Eons ago, when the Earth was still barely formed, scientists believe a fiery eruption or collision sent a massive spray of debris out into space. That debris, they say, would have then fueled the birth of the Moon. This isn’t exactly a new idea. Scientists have believed the Moon originated from parts of the Earth for decades. However, this new research may finally provide the evidence they’ve been searching for.
The Moon’s birth may have been fueled by debris from Earth
The evidence comes in the form of isotopes of noble gases like helium and neon. Researchers found these trapped in lunar meteorites recovered from the Antarctic. The isotopes match up with those found in solar wind, despite the meteorites reportedly never being exposed to it. It’s these similarities which scientists believe provide proof the birth of the Moon was fueled by debris from Earth.
Of course, getting scientists to the Moon to study its chemical makeup and prove the origin of the birth of the Moon is very messy business. After all, NASA is still working to get humans back on the Moon over 50 years after the last human boots touched down on the lunar surface. Thankfully, pieces of the Moon often make their way to us like meteorites.
Some of these meteorites provided the evidence researchers have been looking for. The evidence, the researchers write in their paper, which was published in Science Advances, points toward the Moon containing similar isotopes found deep within the Earth’s mantle plumes, too. They say all this shows that our satellite was birthed by a collision or explosion eons ago.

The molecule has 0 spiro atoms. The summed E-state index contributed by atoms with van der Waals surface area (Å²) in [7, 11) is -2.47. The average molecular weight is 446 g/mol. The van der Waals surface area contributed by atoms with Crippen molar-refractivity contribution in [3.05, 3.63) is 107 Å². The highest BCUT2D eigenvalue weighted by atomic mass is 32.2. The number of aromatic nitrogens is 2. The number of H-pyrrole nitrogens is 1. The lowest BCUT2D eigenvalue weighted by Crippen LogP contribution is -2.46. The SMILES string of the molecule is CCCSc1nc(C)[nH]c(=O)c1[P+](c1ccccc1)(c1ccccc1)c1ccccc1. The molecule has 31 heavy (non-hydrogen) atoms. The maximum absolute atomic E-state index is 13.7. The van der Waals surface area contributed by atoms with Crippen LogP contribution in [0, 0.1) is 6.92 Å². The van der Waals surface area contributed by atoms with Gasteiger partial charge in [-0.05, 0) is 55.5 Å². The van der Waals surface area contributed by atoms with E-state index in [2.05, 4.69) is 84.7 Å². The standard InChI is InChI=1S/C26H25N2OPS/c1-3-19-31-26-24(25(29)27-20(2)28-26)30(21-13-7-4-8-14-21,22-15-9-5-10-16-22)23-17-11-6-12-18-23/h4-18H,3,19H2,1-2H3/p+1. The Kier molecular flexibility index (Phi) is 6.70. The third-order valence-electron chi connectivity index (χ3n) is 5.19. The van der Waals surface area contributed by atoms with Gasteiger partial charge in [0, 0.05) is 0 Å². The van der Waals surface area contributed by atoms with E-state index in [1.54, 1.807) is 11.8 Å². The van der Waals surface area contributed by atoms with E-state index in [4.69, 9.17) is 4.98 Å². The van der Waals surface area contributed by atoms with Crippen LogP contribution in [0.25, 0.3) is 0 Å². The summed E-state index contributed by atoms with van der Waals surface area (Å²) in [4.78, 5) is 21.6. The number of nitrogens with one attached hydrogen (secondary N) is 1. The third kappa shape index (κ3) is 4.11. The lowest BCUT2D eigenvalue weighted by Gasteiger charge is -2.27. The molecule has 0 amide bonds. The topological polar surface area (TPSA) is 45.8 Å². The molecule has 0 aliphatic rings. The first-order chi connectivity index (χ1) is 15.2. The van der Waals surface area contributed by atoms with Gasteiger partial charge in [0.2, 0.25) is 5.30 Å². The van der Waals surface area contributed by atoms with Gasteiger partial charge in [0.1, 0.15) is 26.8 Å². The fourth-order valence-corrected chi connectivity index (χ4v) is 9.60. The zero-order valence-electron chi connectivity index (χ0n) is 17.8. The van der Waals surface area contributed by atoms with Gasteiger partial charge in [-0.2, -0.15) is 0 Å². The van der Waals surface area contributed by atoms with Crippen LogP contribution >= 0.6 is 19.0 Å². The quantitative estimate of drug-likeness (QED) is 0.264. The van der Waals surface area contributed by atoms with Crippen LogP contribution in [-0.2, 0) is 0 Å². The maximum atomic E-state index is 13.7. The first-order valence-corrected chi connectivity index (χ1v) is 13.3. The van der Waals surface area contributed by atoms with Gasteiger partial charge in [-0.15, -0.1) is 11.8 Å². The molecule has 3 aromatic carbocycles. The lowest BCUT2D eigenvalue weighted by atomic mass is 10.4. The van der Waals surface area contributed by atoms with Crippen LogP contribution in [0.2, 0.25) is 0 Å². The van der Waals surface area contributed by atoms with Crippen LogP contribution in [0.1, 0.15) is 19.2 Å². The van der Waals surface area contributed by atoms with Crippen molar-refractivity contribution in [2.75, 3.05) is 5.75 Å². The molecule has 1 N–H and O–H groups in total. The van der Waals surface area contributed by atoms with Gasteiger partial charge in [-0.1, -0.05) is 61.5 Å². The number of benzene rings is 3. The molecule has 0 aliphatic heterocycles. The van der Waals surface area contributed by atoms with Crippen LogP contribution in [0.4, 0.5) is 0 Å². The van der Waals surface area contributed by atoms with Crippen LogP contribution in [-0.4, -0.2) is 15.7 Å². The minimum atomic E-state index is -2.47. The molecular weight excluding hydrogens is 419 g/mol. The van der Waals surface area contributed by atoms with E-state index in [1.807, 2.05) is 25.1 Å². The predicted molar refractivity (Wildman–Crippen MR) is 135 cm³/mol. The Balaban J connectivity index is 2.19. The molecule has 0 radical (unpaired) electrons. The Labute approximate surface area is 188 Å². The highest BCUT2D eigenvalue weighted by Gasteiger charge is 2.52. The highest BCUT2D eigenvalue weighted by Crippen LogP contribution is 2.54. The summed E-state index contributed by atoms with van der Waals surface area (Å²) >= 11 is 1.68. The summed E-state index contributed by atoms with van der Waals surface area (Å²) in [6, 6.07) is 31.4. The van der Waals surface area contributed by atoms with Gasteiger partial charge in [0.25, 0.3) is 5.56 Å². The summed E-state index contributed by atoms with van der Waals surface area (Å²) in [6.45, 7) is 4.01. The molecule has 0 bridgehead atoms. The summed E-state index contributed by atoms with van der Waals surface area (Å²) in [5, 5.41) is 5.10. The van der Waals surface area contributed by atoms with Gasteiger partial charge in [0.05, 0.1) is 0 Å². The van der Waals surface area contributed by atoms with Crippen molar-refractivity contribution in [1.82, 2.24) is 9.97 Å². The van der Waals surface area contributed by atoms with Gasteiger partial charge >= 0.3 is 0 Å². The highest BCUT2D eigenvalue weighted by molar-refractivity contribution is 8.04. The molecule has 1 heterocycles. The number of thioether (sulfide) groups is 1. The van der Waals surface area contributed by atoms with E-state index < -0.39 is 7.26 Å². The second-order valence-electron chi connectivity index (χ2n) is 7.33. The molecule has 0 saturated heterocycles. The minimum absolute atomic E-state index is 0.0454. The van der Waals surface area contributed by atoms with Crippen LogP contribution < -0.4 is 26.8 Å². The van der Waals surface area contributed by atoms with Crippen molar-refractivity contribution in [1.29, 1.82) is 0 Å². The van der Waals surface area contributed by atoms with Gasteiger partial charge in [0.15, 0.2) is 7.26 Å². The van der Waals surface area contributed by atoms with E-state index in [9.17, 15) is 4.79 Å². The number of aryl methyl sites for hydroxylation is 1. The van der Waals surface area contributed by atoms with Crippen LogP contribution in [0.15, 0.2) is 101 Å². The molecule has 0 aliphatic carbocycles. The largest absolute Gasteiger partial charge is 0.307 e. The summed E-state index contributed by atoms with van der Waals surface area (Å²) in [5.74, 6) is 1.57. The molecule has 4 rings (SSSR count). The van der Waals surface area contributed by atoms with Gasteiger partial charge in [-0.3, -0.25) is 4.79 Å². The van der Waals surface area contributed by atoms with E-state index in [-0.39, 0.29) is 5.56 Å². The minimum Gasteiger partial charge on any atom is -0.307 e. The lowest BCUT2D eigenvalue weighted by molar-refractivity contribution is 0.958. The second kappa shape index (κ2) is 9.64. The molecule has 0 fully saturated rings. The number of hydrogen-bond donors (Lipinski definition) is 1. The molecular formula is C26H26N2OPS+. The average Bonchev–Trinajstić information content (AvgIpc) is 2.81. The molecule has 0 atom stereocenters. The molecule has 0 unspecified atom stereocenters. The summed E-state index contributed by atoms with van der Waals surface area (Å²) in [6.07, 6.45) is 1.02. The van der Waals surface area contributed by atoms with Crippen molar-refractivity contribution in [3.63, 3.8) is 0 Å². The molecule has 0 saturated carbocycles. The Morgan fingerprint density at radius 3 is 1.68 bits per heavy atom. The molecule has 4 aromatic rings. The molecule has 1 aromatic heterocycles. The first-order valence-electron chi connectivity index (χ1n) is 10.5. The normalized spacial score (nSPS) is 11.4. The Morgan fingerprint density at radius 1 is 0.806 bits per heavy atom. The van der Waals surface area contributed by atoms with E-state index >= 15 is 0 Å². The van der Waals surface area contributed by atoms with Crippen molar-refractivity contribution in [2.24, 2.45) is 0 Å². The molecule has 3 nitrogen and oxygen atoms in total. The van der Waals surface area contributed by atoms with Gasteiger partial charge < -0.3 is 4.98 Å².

When digging deeper, the team found sub-millimeter glass particles in the basalt, which retained the isotopic signatures like little time capsules from eons ago. And, because the samples were from an area that never would have been exposed to the solar winds, they say the Earth very likely gave birth to the Moon, especially given that the isotopes so closely match those found in the deep Earth.
Ultimately, the Moon’s origin is still a bit of a mystery. But, if this research does prove true, and the evidence the scientists discovered is validated by additional information, we could finally understand how our planet’s satellite came to be.